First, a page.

Ideas of a world sugar production deficit in 2019-20 received a double boost, with both Abares and Rabobank raising their forecasts, although both cautioned too over the weight on the market from elevated carry-in stocks.
Abares, which had in March forecast a 2019-20 world sugar output shortfall of just 0.1m tonnes, raised its estimate to 4.4m tonnes, measured by the decline in inventories expected over the season.
The revision reflected largely a weakened estimate for global sugar production in 2019-20, as starts next month, cut by 5m tonnes to 183m tonnes.
Besides cutting by 2.9m tonnes to 30.0m tonnes its forecast for Brazilian production, the official Australian commodities bureau also highlighting that Indian output “is expected to fall significantly”, undermined by a fall in cane sowings and “significant flooding” in Maharashtra.
Abares also cut by 380,000 tonnes to 4.45m tonnes its forecast for Australia’s own sugar output, saying that “below-average seasonal conditions are estimated to have reduced cane yields”.
Separately, Rabobank raised by 1.0m tonnes to 5.2m tonnes its forecast for the 2019-20 world output deficit, “largely as a result of marking down output in India and the European Union”.
For India, the bank forecast output of 30.8m tonnes, down more than 4m tonnes year on year, also citing that “large parts of Maharashtra have suffered from flooding”, while adding that overall it was “unclear” how producing areas would recover after a slow start to monsoon.
The forecast for EU output in 2019-20 was “pared back” to 17.5m tonnes, down 500,000 tonnes year on year, saying that besides a dent from a 5% drop in sugar beet sowings, “weather developments in the July-to-September quarter now suggest that a return to average yields for the new crop is unlikely.
“For a second successive year, high summer temperatures have reduced expected beet yields in the EU.”
In fact the European Commission’s Mars agri-meteorology bureau on Monday raised by 0.7 tonnes per hectare to 72.2 tonnes per hectare its forecast for the EU’s beet yield this year, but the figure remains 3.0 tonnes per hectare behind the five-year average.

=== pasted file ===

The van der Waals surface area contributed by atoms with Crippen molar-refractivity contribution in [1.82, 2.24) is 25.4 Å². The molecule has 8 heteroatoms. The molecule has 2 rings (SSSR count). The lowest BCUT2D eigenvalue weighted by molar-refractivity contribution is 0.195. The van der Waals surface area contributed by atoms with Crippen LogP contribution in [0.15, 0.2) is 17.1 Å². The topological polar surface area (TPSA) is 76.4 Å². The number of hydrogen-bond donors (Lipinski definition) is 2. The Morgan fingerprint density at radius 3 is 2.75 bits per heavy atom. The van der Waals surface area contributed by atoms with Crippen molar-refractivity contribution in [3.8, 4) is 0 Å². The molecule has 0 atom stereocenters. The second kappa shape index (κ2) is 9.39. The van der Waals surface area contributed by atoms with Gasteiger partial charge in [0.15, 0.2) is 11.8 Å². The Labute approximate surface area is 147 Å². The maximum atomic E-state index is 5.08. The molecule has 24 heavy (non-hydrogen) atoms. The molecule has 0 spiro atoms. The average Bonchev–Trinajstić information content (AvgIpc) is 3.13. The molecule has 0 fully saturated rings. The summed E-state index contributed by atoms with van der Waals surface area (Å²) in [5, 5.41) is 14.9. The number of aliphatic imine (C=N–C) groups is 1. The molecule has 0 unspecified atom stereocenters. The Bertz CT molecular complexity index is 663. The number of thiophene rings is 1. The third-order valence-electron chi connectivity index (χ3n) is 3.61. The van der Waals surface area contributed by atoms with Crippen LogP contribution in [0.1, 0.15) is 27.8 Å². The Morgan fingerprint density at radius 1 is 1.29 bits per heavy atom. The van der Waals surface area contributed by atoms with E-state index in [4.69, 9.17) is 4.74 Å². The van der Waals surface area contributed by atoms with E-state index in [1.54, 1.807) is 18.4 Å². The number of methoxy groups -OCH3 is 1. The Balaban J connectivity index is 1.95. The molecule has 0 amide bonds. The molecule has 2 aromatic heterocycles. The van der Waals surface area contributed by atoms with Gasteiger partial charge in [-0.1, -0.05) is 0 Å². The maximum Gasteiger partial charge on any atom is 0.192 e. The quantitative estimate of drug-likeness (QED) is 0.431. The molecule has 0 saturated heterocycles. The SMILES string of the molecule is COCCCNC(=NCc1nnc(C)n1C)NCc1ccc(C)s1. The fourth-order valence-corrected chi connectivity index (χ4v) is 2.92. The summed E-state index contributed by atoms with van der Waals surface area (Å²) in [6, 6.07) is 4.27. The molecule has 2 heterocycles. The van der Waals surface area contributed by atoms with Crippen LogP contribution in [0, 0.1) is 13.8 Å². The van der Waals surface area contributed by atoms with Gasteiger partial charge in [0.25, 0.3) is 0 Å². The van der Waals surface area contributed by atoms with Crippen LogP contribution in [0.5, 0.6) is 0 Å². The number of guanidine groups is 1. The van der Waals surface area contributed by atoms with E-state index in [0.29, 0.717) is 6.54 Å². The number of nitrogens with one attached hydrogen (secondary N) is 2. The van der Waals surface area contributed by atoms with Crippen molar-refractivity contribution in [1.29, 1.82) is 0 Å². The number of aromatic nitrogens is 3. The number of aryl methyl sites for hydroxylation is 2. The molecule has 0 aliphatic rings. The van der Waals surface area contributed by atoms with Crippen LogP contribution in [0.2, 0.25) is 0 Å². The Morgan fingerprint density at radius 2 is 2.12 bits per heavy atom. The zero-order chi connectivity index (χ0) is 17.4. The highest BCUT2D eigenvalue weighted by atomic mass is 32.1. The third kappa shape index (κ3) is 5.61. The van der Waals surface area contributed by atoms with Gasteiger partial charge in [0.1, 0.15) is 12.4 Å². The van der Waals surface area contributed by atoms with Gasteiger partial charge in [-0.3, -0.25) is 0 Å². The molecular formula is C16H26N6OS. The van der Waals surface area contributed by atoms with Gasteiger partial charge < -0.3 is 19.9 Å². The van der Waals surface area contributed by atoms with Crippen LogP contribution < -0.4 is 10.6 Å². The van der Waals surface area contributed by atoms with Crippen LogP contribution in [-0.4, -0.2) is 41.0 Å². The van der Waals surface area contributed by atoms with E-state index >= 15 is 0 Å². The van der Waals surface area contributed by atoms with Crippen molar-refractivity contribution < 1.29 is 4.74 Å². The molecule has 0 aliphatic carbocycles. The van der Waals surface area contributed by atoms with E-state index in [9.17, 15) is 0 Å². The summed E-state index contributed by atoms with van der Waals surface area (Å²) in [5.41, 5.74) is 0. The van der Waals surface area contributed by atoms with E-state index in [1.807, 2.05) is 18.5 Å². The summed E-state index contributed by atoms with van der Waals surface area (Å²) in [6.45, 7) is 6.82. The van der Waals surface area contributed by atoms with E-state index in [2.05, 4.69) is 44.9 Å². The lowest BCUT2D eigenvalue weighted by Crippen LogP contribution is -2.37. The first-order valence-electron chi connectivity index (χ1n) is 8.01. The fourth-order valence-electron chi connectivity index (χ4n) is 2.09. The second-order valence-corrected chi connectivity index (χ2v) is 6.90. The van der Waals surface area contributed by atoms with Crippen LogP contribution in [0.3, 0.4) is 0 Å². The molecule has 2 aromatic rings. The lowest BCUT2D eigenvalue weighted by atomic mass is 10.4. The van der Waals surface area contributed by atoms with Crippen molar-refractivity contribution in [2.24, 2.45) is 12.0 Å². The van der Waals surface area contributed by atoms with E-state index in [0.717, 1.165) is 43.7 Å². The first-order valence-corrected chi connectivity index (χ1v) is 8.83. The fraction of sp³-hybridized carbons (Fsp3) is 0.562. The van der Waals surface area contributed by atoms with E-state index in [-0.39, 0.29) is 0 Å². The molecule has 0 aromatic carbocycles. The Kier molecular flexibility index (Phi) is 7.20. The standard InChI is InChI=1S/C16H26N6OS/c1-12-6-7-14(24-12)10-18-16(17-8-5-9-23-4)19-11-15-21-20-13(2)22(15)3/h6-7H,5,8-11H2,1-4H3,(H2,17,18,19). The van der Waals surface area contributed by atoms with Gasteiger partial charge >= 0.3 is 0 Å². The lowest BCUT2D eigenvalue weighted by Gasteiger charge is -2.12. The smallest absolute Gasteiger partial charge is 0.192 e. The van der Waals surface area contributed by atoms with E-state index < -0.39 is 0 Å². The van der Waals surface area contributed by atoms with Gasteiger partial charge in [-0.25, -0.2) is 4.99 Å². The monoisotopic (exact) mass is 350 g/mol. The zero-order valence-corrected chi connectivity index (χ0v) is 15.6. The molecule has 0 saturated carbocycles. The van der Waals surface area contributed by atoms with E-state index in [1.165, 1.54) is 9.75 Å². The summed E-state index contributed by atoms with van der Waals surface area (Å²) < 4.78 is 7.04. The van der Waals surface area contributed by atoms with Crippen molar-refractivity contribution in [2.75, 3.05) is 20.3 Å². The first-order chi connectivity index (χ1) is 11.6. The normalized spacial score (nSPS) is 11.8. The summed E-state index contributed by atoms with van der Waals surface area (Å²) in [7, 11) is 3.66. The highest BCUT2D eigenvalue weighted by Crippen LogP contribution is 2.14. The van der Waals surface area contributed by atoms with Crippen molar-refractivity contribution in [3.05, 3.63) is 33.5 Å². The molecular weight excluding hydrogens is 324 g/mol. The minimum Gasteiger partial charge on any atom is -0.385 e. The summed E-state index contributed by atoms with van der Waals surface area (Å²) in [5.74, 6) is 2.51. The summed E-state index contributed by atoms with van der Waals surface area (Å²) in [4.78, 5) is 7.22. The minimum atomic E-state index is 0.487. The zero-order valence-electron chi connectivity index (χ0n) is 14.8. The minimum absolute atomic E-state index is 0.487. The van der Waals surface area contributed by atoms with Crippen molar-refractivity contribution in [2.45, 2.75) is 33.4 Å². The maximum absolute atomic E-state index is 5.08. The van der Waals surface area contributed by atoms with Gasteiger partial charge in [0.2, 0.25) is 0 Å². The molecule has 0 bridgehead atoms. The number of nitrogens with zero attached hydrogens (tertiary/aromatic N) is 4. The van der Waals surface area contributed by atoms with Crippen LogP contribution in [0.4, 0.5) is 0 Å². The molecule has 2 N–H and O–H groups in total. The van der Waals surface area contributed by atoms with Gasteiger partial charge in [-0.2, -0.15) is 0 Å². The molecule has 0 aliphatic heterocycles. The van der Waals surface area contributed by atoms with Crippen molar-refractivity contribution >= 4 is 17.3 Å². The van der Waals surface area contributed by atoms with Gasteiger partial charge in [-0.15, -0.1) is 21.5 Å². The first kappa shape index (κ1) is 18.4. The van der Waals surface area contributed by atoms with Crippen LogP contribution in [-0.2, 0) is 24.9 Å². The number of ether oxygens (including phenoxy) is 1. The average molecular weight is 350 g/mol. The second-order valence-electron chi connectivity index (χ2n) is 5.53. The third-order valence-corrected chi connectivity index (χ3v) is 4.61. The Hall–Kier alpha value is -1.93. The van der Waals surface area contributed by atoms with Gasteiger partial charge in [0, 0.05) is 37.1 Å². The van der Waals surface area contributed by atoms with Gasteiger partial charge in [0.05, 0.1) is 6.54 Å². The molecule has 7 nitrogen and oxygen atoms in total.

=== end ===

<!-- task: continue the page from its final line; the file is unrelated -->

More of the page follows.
‘Anaemic import demand’
Nonetheless, Rabobank highlighted that world inventories heading into 2019-20 remain high, a factor which has maintained downward pressure on sugar prices, which in New York’s futures market last week set an 11-month low for a spot contract of 10.68 cents per pound.
“Big deliveries at recent contract expiries have undermined that export availability remains abundant, versus anaemic import demand,” the bank said.
While global inventories will erode over 2019-20, bringing the world sugar stocks-to-use ratio “back to its long-term average” by the end of the season, the decline will be “slow”.
“This points to a rather gradual transition to more constructive fundamentals over the next 12 months.”
Abares lowered its forecast for average sugar prices, as measured by New York futures, in 2019-20 by 0.5 cents to 12.5 cents per pound, representing only a 0.1 cents-per-pound rise year on year.
“High carry-over stocks will provide a substantial buffer against any substantial rise in prices,” the bureau said, flagging in particular rising “pressure” on Indian and Thai mills “to offload record carryover stocks”, estimated at 22m tonnes between the two countries.
“The export of carry-over stocks presents a significant downside risk to forecasts of moderate price rises.”
Abares also flagged a threat to sugar prices further ahead from Brazil’s RenovaBio programme, which the bureau said “is attracting global investments” in the country’s sugar industry.
“These investments are expected to further increase the productivity and capacity of sugar milling for sugar and ethanol production in Brazil over the next decade.
“This will place further downward pressure on prices in the medium term.”